the band on which I made my first microwave transmissions back
in the very early 1970s. In those days the gear was based around
a 60 milliwatt output klystron, the 726A/B. How times have changed!
I have been wanting to get back on the 9cm band for many years
but it took a visit to Germany to set me off on this latest
construction project, a 15 watt portable transverter for 3.4GHz
Photo above: the completed
The homemade aluminium
case is designed to withstand rough treatment when used under portable
conditions . Note the finned heatsink on the right hand side. This
is for the 15 watt power amplifier.
September 2002, I visited the VHF/UHF
Convention at Weinheim in Germany. There I purchased
a DB6NT 3.4GHz transverter kitset, direct from DB6NT himself
as he had a stand at the event. It wasn't until I got home
that I realised the construction manual was in German and
I don't know more than half a dozen words of that language!
However, all was not lost because I was well-acquainted with
Michael Kuhne's (DB6NT)
excellent kits, having already built up 10GHz and 5.7GHz DB6NT
tranverters. The following pages show you how I put the 9cm
kit together and integrated it into a potent 15 watt output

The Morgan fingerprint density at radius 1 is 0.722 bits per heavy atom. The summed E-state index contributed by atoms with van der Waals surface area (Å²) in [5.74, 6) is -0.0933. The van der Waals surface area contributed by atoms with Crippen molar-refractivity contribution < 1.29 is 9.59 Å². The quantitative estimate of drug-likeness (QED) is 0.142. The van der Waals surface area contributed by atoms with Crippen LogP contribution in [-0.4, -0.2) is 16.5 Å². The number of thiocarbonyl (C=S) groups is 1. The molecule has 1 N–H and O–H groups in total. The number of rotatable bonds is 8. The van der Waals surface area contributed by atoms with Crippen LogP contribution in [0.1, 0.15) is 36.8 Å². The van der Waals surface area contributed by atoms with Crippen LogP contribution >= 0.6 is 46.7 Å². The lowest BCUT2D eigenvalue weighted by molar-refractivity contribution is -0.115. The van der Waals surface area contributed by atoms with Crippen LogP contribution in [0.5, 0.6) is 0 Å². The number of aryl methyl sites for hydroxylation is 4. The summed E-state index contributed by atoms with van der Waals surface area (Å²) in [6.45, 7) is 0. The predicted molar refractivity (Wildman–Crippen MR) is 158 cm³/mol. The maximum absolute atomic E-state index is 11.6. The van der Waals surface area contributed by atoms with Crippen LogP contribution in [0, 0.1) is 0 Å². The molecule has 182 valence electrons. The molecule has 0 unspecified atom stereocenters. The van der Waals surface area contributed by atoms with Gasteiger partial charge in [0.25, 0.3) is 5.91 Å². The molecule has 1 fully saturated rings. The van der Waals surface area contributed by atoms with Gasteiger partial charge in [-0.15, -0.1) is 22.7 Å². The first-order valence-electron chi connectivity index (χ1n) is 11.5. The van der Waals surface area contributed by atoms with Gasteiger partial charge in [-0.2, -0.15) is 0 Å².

transverter. A more detailed PDF document version of this
article (with circuit diagrams, etc) is available for download
if you would like to have a copy. Just
click here to start the download. You will need Acrobat
Reader to open the document. The document is 1.3MB in size
and will take approximately 7 minutes to download with a 56K
Photo below: DB6NT transverter
The basic module is available
in kit form from DB6NT for around £200 sterling. You can also
buy a ready made version but you'll get more satisfaction if you
build your own! The photo above shows the circuit board side with
all components finally soldered into place.
Just before I went
to Weinheim I had also collected a surplus solid state 9cm
PA from Mark, GM4ISM. He has been supplying these for some
time now, along with receiver sections and even antennas if
anyone wants them. The PAs come from the now defunct Ionica
telephone system which used the 3.4GHz band to relay telephone
data from base to subscribers. These excellent amplifiers
require no modification at all if one is happy with around
14 to 15 watts output. Mark and others have achieved around
22 watts out but have made some modifications, particularly
to the biassing arrangements. I am quite happy to get 15 watts
as the gear is used from portable locations, where battery
current consumption is an important factor.
The Ionica 15 watt solid
state power amplifier is shown below, with the lid off
The amplifier requires
only around 1 milliwatt of drive at 3.4GHz for 15 watts output!
The input is applied to the sma connector lower right while the
output appears at the upper right connector, also sma. The 15 pin
D connector on the left is multi-purpose, receiving all power requirements
and outputting useful readings such as PA temperature and a power
output indication. The DC supply requirements are: +10V (at approx
4 amps), +12V, -12V and +5V.